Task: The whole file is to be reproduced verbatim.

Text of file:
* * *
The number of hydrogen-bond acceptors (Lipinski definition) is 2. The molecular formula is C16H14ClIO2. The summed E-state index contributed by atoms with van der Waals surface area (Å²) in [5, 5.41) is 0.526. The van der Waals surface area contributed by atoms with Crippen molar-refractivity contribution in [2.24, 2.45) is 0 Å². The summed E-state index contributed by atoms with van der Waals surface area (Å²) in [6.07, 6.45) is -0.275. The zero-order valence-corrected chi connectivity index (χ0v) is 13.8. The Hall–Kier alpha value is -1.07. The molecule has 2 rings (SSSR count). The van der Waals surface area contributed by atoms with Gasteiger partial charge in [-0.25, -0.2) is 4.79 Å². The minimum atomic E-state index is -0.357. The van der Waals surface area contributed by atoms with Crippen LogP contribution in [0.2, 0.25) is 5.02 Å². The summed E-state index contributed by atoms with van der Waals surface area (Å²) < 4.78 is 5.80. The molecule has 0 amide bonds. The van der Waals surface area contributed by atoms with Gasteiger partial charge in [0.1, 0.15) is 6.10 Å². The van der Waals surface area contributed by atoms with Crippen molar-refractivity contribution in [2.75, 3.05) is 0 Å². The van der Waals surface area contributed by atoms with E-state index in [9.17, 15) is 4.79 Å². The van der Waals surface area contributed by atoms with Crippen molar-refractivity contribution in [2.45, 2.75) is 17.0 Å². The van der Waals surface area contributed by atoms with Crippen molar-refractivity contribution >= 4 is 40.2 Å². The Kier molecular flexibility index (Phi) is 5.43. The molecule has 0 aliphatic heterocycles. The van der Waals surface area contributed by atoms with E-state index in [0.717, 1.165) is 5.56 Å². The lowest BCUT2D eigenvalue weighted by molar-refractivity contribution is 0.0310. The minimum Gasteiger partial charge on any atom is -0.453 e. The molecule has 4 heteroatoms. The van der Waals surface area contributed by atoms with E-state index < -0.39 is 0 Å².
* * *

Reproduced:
The number of hydrogen-bond acceptors (Lipinski definition) is 2. The molecular formula is C16H14ClIO2. The summed E-state index contributed by atoms with van der Waals surface area (Å²) in [5, 5.41) is 0.526. The van der Waals surface area contributed by atoms with Crippen molar-refractivity contribution in [2.24, 2.45) is 0 Å². The summed E-state index contributed by atoms with van der Waals surface area (Å²) in [6.07, 6.45) is -0.275. The zero-order valence-corrected chi connectivity index (χ0v) is 13.8. The Hall–Kier alpha value is -1.07. The molecule has 2 rings (SSSR count). The van der Waals surface area contributed by atoms with Gasteiger partial charge in [-0.25, -0.2) is 4.79 Å². The minimum atomic E-state index is -0.357. The van der Waals surface area contributed by atoms with Crippen LogP contribution in [0.2, 0.25) is 5.02 Å². The summed E-state index contributed by atoms with van der Waals surface area (Å²) < 4.78 is 5.80. The molecule has 0 amide bonds. The van der Waals surface area contributed by atoms with Gasteiger partial charge in [0.1, 0.15) is 6.10 Å². The van der Waals surface area contributed by atoms with Crippen molar-refractivity contribution in [2.75, 3.05) is 0 Å². The van der Waals surface area contributed by atoms with E-state index in [9.17, 15) is 4.79 Å². The van der Waals surface area contributed by atoms with Crippen molar-refractivity contribution in [2.45, 2.75) is 17.0 Å². The van der Waals surface area contributed by atoms with Crippen molar-refractivity contribution >= 4 is 40.2 Å². The Kier molecular flexibility index (Phi) is 5.43. The molecule has 0 aliphatic heterocycles. The van der Waals surface area contributed by atoms with E-state index in [0.717, 1.165) is 5.56 Å². The lowest BCUT2D eigenvalue weighted by molar-refractivity contribution is 0.0310. The minimum Gasteiger partial charge on any atom is -0.453 e. The molecule has 4 heteroatoms. The van der Waals surface area contributed by atoms with E-state index < -0.39 is 0 Å².